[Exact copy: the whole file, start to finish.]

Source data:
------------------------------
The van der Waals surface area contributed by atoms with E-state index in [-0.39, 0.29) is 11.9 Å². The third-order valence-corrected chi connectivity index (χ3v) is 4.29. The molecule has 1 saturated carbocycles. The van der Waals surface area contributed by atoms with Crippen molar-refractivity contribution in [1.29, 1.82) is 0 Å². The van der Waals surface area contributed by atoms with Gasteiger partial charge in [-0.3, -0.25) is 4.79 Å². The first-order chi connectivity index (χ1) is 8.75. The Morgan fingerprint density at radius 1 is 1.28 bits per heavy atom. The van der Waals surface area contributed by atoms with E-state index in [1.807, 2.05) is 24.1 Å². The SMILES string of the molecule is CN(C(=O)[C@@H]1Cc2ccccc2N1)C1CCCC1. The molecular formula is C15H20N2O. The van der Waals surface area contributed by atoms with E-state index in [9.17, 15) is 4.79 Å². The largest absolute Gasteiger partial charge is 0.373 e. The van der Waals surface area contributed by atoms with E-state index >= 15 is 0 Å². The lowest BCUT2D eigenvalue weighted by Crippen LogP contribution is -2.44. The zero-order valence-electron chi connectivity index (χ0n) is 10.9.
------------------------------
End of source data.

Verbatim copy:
The van der Waals surface area contributed by atoms with E-state index in [-0.39, 0.29) is 11.9 Å². The third-order valence-corrected chi connectivity index (χ3v) is 4.29. The molecule has 1 saturated carbocycles. The van der Waals surface area contributed by atoms with Crippen molar-refractivity contribution in [1.29, 1.82) is 0 Å². The van der Waals surface area contributed by atoms with Gasteiger partial charge in [-0.3, -0.25) is 4.79 Å². The first-order chi connectivity index (χ1) is 8.75. The Morgan fingerprint density at radius 1 is 1.28 bits per heavy atom. The van der Waals surface area contributed by atoms with E-state index in [1.807, 2.05) is 24.1 Å². The SMILES string of the molecule is CN(C(=O)[C@@H]1Cc2ccccc2N1)C1CCCC1. The molecular formula is C15H20N2O. The van der Waals surface area contributed by atoms with E-state index in [9.17, 15) is 4.79 Å². The largest absolute Gasteiger partial charge is 0.373 e. The van der Waals surface area contributed by atoms with E-state index >= 15 is 0 Å². The lowest BCUT2D eigenvalue weighted by Crippen LogP contribution is -2.44. The zero-order valence-electron chi connectivity index (χ0n) is 10.9.